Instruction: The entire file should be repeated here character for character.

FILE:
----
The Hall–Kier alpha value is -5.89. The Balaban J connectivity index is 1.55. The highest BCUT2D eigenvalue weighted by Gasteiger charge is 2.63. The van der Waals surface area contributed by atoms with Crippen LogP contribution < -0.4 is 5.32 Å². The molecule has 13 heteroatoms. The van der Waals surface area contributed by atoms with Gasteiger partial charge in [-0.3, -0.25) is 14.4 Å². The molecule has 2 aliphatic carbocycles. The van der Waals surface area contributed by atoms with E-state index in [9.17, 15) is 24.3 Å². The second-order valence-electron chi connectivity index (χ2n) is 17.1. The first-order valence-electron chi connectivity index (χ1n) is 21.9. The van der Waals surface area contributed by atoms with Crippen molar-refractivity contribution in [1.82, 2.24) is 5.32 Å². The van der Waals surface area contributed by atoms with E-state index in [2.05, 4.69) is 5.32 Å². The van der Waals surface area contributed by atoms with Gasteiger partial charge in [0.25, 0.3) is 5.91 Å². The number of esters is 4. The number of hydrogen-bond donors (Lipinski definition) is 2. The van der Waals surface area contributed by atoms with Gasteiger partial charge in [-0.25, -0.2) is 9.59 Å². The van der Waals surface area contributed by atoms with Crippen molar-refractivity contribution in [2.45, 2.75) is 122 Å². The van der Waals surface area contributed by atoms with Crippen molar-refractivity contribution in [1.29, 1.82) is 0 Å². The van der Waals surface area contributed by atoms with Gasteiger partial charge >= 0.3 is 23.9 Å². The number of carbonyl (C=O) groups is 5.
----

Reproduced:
The Hall–Kier alpha value is -5.89. The Balaban J connectivity index is 1.55. The highest BCUT2D eigenvalue weighted by Gasteiger charge is 2.63. The van der Waals surface area contributed by atoms with Crippen LogP contribution < -0.4 is 5.32 Å². The molecule has 13 heteroatoms. The van der Waals surface area contributed by atoms with Gasteiger partial charge in [-0.3, -0.25) is 14.4 Å². The molecule has 2 aliphatic carbocycles. The van der Waals surface area contributed by atoms with E-state index in [9.17, 15) is 24.3 Å². The second-order valence-electron chi connectivity index (χ2n) is 17.1. The first-order valence-electron chi connectivity index (χ1n) is 21.9. The van der Waals surface area contributed by atoms with Crippen molar-refractivity contribution in [1.82, 2.24) is 5.32 Å². The van der Waals surface area contributed by atoms with E-state index in [2.05, 4.69) is 5.32 Å². The van der Waals surface area contributed by atoms with Gasteiger partial charge in [0.25, 0.3) is 5.91 Å². The number of esters is 4. The number of hydrogen-bond donors (Lipinski definition) is 2. The van der Waals surface area contributed by atoms with Gasteiger partial charge in [-0.25, -0.2) is 9.59 Å². The van der Waals surface area contributed by atoms with Crippen molar-refractivity contribution in [2.45, 2.75) is 122 Å². The van der Waals surface area contributed by atoms with Crippen molar-refractivity contribution in [1.29, 1.82) is 0 Å². The van der Waals surface area contributed by atoms with Gasteiger partial charge >= 0.3 is 23.9 Å². The number of carbonyl (C=O) groups is 5.